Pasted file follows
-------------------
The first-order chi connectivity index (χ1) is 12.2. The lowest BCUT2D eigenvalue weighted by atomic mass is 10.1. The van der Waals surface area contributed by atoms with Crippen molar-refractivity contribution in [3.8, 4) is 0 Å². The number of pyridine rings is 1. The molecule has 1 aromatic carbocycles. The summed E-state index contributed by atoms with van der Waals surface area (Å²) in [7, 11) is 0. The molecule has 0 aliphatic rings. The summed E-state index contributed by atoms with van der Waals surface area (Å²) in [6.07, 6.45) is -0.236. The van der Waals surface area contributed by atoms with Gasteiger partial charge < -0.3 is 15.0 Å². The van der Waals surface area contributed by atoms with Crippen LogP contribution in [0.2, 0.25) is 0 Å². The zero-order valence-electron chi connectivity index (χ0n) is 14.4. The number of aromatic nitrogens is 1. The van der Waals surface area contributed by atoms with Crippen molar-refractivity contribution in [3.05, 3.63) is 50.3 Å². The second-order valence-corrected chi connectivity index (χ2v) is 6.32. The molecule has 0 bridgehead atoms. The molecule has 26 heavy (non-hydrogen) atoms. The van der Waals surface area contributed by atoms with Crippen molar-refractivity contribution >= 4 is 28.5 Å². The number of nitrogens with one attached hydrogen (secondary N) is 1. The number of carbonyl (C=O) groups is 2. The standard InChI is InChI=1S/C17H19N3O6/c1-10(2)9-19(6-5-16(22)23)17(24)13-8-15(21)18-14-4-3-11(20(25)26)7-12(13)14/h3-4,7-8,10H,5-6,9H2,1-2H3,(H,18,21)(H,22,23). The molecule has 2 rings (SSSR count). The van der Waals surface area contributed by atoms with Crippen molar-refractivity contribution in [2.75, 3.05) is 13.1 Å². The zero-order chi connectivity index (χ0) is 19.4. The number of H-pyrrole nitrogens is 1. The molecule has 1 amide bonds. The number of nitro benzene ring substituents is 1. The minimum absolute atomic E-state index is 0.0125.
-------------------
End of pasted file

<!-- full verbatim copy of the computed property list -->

The first-order chi connectivity index (χ1) is 12.2. The lowest BCUT2D eigenvalue weighted by atomic mass is 10.1. The van der Waals surface area contributed by atoms with Crippen molar-refractivity contribution in [3.8, 4) is 0 Å². The number of pyridine rings is 1. The molecule has 1 aromatic carbocycles. The summed E-state index contributed by atoms with van der Waals surface area (Å²) in [7, 11) is 0. The molecule has 0 aliphatic rings. The summed E-state index contributed by atoms with van der Waals surface area (Å²) in [6.07, 6.45) is -0.236. The van der Waals surface area contributed by atoms with Gasteiger partial charge < -0.3 is 15.0 Å². The van der Waals surface area contributed by atoms with Crippen LogP contribution in [0.2, 0.25) is 0 Å². The zero-order valence-electron chi connectivity index (χ0n) is 14.4. The number of aromatic nitrogens is 1. The van der Waals surface area contributed by atoms with Crippen molar-refractivity contribution in [3.05, 3.63) is 50.3 Å². The second-order valence-corrected chi connectivity index (χ2v) is 6.32. The molecule has 0 bridgehead atoms. The molecule has 26 heavy (non-hydrogen) atoms. The van der Waals surface area contributed by atoms with Crippen molar-refractivity contribution >= 4 is 28.5 Å². The number of nitrogens with one attached hydrogen (secondary N) is 1. The number of carbonyl (C=O) groups is 2. The standard InChI is InChI=1S/C17H19N3O6/c1-10(2)9-19(6-5-16(22)23)17(24)13-8-15(21)18-14-4-3-11(20(25)26)7-12(13)14/h3-4,7-8,10H,5-6,9H2,1-2H3,(H,18,21)(H,22,23). The molecule has 2 rings (SSSR count). The van der Waals surface area contributed by atoms with Crippen molar-refractivity contribution in [2.75, 3.05) is 13.1 Å². The zero-order chi connectivity index (χ0) is 19.4. The number of H-pyrrole nitrogens is 1. The molecule has 1 amide bonds. The number of nitro benzene ring substituents is 1. The minimum absolute atomic E-state index is 0.0125.